Ship locks at Three Gorges Dam

Three Gorges Dam: Located at the downstream end of Xiling Gorge, (the third of our major gorges), China constructed the highly controversial Three Gorges Dam. It is the largest dam in the world and was designed to control floods on the river, generate hydroelectric power and open the upper reaches of the river for easy navigation. It seems to have accomplished all three design goals. Almost 600 ft high (181 m) and 7600 ft long (2335 m), the dam holds 360 ft of water (110 m) creating a lake that extends more than 400 miles and opens all of the upper Yangtze River to navigation. This amazing feat of engineering required an equally daunting political challenge that few countries could have undertaken: i.e., moving one million three hundred thousand local people to higher ground on new land and into new government constructed houses. Construction was also highly controversial because of the enormous environmental, ecological and social costs. Clearly to us, the construction of the Three Gorges Dam opened up the river to the massive development we observed taking place in all of the upstream cities. With Beijing now experiencing severe industrial pollution and smog, forcing development and industrialization to move south into the Yangtze River valley. The river rapids in the gorges have been replaced with tranquil, easily navigable waters and the Yangtze is the new commercial highway of Southeast China. Nature and tradition is clearly altered by the massive construction. It is for the future to determine whether the costs were justified.

Three Gorges Dam on the Yangtze River at Xiling Gorge

One take away was clear to me, my initial impression that China as distant, ancient and elusive was confirmed. I was mistaken in thinking that China is emerging, because it has already emerged. I was also very mistaken to think of China as second or third world country. The massive building projects, modern high rise buildings, express highways and trains are all first rate and new, really the envy of any first world country. Our time viewing rural life along the river brought home the feeling that all this massive development has come at a significant cost for the older generation. Like the USA ‘farm belt’ or ‘rust belt’, modern urban development in China and the USA has benefited the younger but cost the older generation. Also like the USA and other countries, historic ways of life die-hard and are still on view in the three gorges of the Yangtze River, making it, for me, a must-see for future exploration travel.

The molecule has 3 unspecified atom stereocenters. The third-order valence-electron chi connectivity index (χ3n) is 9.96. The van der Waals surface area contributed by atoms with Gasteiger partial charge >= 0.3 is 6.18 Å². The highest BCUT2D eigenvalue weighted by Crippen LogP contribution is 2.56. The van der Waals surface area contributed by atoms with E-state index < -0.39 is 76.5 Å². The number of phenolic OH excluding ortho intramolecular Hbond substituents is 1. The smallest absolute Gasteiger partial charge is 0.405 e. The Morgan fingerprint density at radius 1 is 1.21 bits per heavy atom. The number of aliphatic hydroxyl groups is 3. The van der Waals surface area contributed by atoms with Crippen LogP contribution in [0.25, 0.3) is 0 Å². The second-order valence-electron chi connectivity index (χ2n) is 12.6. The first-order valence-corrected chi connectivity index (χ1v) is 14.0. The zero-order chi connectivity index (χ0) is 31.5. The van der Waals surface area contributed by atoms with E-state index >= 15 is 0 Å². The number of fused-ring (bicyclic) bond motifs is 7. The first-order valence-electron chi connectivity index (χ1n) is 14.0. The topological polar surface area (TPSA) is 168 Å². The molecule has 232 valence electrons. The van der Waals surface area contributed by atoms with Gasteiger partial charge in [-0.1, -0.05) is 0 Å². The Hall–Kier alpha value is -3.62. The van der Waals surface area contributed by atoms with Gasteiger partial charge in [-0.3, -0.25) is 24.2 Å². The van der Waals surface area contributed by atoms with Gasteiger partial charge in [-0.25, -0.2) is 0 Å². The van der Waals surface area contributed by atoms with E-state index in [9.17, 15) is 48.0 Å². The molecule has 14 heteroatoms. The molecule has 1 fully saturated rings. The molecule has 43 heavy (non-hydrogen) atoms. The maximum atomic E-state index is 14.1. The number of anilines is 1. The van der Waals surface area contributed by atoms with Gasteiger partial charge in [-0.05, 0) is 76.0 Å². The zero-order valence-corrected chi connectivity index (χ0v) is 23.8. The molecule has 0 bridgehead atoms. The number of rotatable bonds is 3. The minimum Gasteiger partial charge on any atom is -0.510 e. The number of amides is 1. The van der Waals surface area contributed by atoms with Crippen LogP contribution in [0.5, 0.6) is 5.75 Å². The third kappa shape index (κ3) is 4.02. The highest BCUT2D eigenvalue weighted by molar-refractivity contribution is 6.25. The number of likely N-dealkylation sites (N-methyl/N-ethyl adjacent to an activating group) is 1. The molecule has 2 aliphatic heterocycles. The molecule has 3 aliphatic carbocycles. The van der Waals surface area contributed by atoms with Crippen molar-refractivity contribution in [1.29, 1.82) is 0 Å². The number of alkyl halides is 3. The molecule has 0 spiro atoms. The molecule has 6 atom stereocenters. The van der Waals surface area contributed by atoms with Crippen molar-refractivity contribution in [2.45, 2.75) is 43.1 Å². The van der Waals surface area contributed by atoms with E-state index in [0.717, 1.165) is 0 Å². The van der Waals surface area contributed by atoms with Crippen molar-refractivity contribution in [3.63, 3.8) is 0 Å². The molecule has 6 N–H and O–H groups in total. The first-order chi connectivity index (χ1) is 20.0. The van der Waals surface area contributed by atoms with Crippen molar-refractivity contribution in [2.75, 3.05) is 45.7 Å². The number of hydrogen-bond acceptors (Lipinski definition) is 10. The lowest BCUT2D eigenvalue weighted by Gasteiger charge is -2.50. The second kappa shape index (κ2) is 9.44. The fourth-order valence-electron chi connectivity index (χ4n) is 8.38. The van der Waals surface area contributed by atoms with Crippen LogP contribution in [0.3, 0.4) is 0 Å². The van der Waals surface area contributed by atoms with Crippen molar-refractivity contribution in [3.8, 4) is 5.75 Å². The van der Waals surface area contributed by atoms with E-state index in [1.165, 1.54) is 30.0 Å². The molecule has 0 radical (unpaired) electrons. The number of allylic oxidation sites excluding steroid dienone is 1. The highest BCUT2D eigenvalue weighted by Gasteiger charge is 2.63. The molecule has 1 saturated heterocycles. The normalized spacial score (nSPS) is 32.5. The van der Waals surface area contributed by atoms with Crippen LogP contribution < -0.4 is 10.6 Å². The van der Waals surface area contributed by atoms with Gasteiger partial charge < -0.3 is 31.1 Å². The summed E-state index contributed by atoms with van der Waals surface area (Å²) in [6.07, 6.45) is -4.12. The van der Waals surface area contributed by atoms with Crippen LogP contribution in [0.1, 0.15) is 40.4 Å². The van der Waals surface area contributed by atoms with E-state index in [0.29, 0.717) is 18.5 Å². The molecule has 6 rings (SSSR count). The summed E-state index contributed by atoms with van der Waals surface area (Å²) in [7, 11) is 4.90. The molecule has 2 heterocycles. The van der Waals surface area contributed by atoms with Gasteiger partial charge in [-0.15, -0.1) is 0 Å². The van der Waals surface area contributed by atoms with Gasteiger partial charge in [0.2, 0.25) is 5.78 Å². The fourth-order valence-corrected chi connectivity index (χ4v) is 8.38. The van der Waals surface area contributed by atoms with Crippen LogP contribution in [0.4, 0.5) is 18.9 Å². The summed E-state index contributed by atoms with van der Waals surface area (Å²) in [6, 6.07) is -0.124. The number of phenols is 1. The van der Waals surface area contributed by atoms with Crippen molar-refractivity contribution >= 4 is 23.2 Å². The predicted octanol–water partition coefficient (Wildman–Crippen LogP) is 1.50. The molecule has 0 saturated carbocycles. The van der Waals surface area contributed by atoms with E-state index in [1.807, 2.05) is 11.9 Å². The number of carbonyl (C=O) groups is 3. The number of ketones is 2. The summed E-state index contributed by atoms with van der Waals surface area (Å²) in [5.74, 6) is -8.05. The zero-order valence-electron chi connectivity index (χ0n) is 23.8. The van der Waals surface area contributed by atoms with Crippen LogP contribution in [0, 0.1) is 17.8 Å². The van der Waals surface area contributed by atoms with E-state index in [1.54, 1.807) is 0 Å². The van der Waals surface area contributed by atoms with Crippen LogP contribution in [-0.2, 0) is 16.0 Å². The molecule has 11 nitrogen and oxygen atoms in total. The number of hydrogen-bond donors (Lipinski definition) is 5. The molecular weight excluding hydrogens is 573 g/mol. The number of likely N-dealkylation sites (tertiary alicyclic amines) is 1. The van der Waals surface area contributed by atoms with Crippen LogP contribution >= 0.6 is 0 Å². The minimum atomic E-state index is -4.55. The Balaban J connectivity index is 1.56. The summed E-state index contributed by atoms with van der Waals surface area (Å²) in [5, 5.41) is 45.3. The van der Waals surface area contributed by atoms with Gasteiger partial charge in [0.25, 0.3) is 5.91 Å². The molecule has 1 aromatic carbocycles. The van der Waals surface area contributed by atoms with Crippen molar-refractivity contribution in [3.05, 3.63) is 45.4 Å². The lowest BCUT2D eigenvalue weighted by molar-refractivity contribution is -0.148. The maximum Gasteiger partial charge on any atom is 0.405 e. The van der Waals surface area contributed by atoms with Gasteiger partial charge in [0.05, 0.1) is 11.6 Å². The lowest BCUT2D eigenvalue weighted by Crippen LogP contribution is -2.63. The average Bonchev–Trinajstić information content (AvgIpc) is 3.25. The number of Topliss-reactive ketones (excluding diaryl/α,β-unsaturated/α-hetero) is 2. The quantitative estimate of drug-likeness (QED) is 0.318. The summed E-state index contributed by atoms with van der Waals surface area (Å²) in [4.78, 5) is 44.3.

This article was published previously on TravelExaminer.net under the same title (https://travelexaminer.net/yangtze-river-cruise-in-the-three-gorges/ ).


Yangtze (Cháng Jiāng): As the third longest river on the planet behind the Nile and the Amazon, the Yangtze River extends 3950 miles (6380 km) from headwaters on the Tibetan plateau to empty into the South China Sea near Shanghai. The vast river valley is the site of human activity for more than 27,000 yrs. DNA evidence suggests that ancient human migrations probably included precursor civilizations for Austronesian, Polynesian, Southeast Asian and Northeast Indian populations.

Life on the Yangtze River before the dam (Photo: courtesy of the Three Gorges Museum, Chongqing)

The China Silk Roads: To familiarize ourselves, we visited the Three Gorges Museum in Chongqing. Archeological evidence in the museum shows trade in the Yangtze valley dating back at least 12,000 yrs. Over the ages, trade goods flowed but with cultural contacts also came the flow of ideas, religions, philosophies and mathematics. The flow profoundly impacted Chinese civilization, as well as cultures in the Mediterranean, India and Persia. For instance, Buddhism flowed from India into the Yangtze River valley probably during the Shu dynasty (100–200 BC). In return, Chinese science, including fireworks and gunpowder, flowed West into Persia and the Mediterranean, with profound effects on European warfare.

Veneration of “Trackers” in a shipboard play

Trackers: At the museum, we also learned that strong Yangtze River currents, rapids and mountain gorges were obstacles to navigation. When steamships first came upriver in the 1920s, they had to be physically towed by 50–60 Chinese trackers through some of the rapids. Trackers’ lives were hard and at that time worth less than the price of a pig. Powerful marine diesel engines eliminated the need for trackers in the 1960s. However, the upper reaches of the river remained dangerous due to whirlpools and narrow channels, but that all changed when the Three Gorges Dam and ship locks opened in 2015. The trackers are now a most significant part of the river history, and are venerated in the Museum in Chongqing, as well as in plays, dances and commemorative bronze statuary dotted along the river front.

Travel in China: For help with the booking, (and language, visa and tour issues), we found the staff at Spring Tour (http://www.spring-tour.com/) in Los Angeles most helpful (China@spring-tour.com). They are one of the largest most reputable tour companies in China with their own fleet of aircraft. Be advised that there are very few English-speaking Chinese, especially when you need them, so, if you don’t speak Mandarin, advance planning is well advised. English-speaking tour groups are definitely an option worth considering. We also found the Chongqing Tourist Board very helpful.

The Yangtze Gold-6: The Yangtze Gold-6 is one of the largest and most modern cruise ships on the Yangtze River with a capacity of more than 500 guests, three dining halls and three elevators to the six decks. The English language website answers many of the common questions about shore excursions, VIP dining and room upgrades.



John Sundsmo

A traveled scientist, photographer and co-founder of TravelExaminer, John brings a different focus to travel writing interests in history, science and culture.